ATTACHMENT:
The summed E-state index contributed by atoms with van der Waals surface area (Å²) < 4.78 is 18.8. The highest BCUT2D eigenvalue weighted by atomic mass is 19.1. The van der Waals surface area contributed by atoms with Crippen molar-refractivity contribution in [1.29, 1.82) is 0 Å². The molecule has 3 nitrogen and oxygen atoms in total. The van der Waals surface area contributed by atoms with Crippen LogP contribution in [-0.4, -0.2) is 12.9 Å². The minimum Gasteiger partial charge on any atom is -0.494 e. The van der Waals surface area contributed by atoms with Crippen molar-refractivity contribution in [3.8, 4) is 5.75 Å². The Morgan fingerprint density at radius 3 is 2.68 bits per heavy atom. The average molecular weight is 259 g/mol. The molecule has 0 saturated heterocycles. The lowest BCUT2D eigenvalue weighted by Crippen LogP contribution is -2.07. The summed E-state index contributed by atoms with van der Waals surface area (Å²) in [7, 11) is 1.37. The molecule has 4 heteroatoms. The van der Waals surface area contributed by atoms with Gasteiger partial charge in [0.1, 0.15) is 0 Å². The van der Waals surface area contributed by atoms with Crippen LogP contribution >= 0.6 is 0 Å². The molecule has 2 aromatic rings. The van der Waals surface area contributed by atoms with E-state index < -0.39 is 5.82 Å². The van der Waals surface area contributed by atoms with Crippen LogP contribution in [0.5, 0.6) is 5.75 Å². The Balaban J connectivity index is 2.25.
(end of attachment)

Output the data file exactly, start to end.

The summed E-state index contributed by atoms with van der Waals surface area (Å²) < 4.78 is 18.8. The highest BCUT2D eigenvalue weighted by atomic mass is 19.1. The van der Waals surface area contributed by atoms with Crippen molar-refractivity contribution in [1.29, 1.82) is 0 Å². The molecule has 3 nitrogen and oxygen atoms in total. The van der Waals surface area contributed by atoms with Crippen LogP contribution in [-0.4, -0.2) is 12.9 Å². The minimum Gasteiger partial charge on any atom is -0.494 e. The van der Waals surface area contributed by atoms with Crippen molar-refractivity contribution in [3.8, 4) is 5.75 Å². The Morgan fingerprint density at radius 3 is 2.68 bits per heavy atom. The average molecular weight is 259 g/mol. The molecule has 0 saturated heterocycles. The lowest BCUT2D eigenvalue weighted by Crippen LogP contribution is -2.07. The summed E-state index contributed by atoms with van der Waals surface area (Å²) in [7, 11) is 1.37. The molecule has 4 heteroatoms. The van der Waals surface area contributed by atoms with Gasteiger partial charge in [0.1, 0.15) is 0 Å². The van der Waals surface area contributed by atoms with Crippen LogP contribution >= 0.6 is 0 Å². The molecule has 2 aromatic rings. The van der Waals surface area contributed by atoms with E-state index < -0.39 is 5.82 Å². The van der Waals surface area contributed by atoms with Crippen LogP contribution in [0.5, 0.6) is 5.75 Å². The Balaban J connectivity index is 2.25.